Peter A. Beal

Professor Pete Beal

Professor Pete Beal

Ph.D. Caltech

Students and postdocs working in the Beal laboratory use synthetic chemistry to study and control ribonucleic acids (RNAs). Our work is advancing understanding of essential basic science principles of RNA structure and recognition and is providing a platform for the development of new therapeutics targeting RNA or RNA-binding proteins. We create new RNA molecules by chemical synthesis with nucleoside analogs, introducing novel and desirable features. In addition, we synthesize new compounds capable of perturbing natural RNA function or the function of RNA-modifying enzymes. We are currently applying these approaches to the study of RNA-editing adenosine deaminases and RNA interference by short interfering RNAs (siRNAs).

RNA editing

Editing reactions insert, delete or modify nucleotides in RNA. ADARs (adenosine deaminases acting on RNA) are editing enzymes that convert adenosine (A) to inosine (I) in duplex RNA, a modification that has wide-ranging consequences on RNA function including altering miRNA recognition sites, redirecting RNA splicing and changing the meaning of specific codons in mRNA. Recent work has demonstrated a causal link between altered RNA editing and human disease. However, our understanding of the ADAR reaction mechanism, origin of editing site selectivity and the effect of disease-causing mutations is limited. Our lab has an on-going NIH-funded project to fill these knowledge gaps and to develop molecules capable of modulating RNA editing activity in living cells. We use a variety of techniques in this project including nucleoside analog synthesis, mechanistic enzymology, directed evolution and structural biology (in collaboration with Professor Andrew Fisher).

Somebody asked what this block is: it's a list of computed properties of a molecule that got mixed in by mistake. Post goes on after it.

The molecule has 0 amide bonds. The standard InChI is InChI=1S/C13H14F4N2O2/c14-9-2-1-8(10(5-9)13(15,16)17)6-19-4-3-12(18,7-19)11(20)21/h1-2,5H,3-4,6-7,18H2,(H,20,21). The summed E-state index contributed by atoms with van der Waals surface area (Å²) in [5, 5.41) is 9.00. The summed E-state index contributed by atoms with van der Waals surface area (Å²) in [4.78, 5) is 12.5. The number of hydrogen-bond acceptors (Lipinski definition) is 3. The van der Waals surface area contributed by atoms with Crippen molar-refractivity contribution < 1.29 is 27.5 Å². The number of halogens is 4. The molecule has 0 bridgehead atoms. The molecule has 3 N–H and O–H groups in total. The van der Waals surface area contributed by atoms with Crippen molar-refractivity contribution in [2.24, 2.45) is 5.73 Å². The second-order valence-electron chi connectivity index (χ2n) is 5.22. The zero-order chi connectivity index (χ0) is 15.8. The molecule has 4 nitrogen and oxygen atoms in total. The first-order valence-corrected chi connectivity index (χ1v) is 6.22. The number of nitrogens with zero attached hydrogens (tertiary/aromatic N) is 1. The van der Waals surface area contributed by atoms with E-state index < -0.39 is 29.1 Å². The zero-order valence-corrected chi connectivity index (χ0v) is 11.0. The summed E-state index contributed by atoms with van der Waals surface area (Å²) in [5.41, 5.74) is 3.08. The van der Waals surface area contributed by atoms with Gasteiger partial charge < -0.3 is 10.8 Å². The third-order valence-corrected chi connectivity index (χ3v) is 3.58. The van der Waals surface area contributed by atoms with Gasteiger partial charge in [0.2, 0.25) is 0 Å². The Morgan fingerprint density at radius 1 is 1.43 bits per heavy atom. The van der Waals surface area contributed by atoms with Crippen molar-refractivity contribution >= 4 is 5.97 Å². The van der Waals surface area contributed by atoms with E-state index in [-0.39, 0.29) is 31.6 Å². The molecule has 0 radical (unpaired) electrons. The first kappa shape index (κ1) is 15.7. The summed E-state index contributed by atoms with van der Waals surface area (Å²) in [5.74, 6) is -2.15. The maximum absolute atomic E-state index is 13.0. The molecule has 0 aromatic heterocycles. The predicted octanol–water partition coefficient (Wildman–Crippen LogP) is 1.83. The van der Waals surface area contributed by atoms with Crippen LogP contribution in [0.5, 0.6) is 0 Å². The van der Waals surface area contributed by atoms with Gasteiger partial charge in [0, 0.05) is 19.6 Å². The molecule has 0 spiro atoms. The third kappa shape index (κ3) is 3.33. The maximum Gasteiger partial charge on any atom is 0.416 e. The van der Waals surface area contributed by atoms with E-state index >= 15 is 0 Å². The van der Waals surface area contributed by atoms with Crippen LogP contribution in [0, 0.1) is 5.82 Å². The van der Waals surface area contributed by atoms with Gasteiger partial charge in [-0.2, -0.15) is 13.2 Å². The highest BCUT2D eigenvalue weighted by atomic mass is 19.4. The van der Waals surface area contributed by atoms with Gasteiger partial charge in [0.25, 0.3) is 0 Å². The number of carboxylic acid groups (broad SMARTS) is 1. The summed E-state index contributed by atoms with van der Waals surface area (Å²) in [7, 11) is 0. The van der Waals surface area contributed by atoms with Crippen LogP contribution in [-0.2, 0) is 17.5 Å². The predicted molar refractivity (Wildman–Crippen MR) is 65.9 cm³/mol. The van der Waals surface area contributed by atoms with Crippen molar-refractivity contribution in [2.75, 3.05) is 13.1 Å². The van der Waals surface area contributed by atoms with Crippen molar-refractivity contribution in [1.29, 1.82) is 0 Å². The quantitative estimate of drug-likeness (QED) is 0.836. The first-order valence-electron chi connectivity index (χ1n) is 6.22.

RNAi with modified siRNAs

Specific gene silencing via the RNA interference (RNAi) pathway offers tremendous promise for therapeutics since the technology can be broadly applied to many different gene targets. Indeed, there are several RNAi drugs currently undergoing clinical trials for a variety of diseases ranging from viral infections to cancer. However, development of RNA-based therapeutics is currently hindered by a variety of challenges, notably the difficulty of targeted delivery of the drug within the body, activation of the innate immune system and sequence selectivity for target genes. In our lab, we are improving siRNA properties through the design and synthesis of siRNAs bearing novel nucleoside analogs. These molecules have shown improved RNAi activity and selectivity with reduced immune stimulation. This project is funded by a grant from the NIH.
5469 Chemistry Annex
(530) 752-4132

Education, Awards and Professional Highlights

  • Fellow, Japan Society for the Promotion of Science, Kyoto University (2016)
  • Program Director, NIH T32 Training Grant in Chemical Biology (2015)
  • Fellow, American Association for the Advancement of Science (2012)
  • Appointed to UC Davis faculty (2006)
  • Robert Parry Teaching Award (2005)
  • Camille Dreyfus Teacher Scholar (2000)
  • NIH Postdoctoral Associate, Harvard University (1994-1996)
  • Ph.D. Caltech (1994)
  • Phi Beta Kappa (1989)
  • B.S. University of North Dakota (1989)

Representative Publications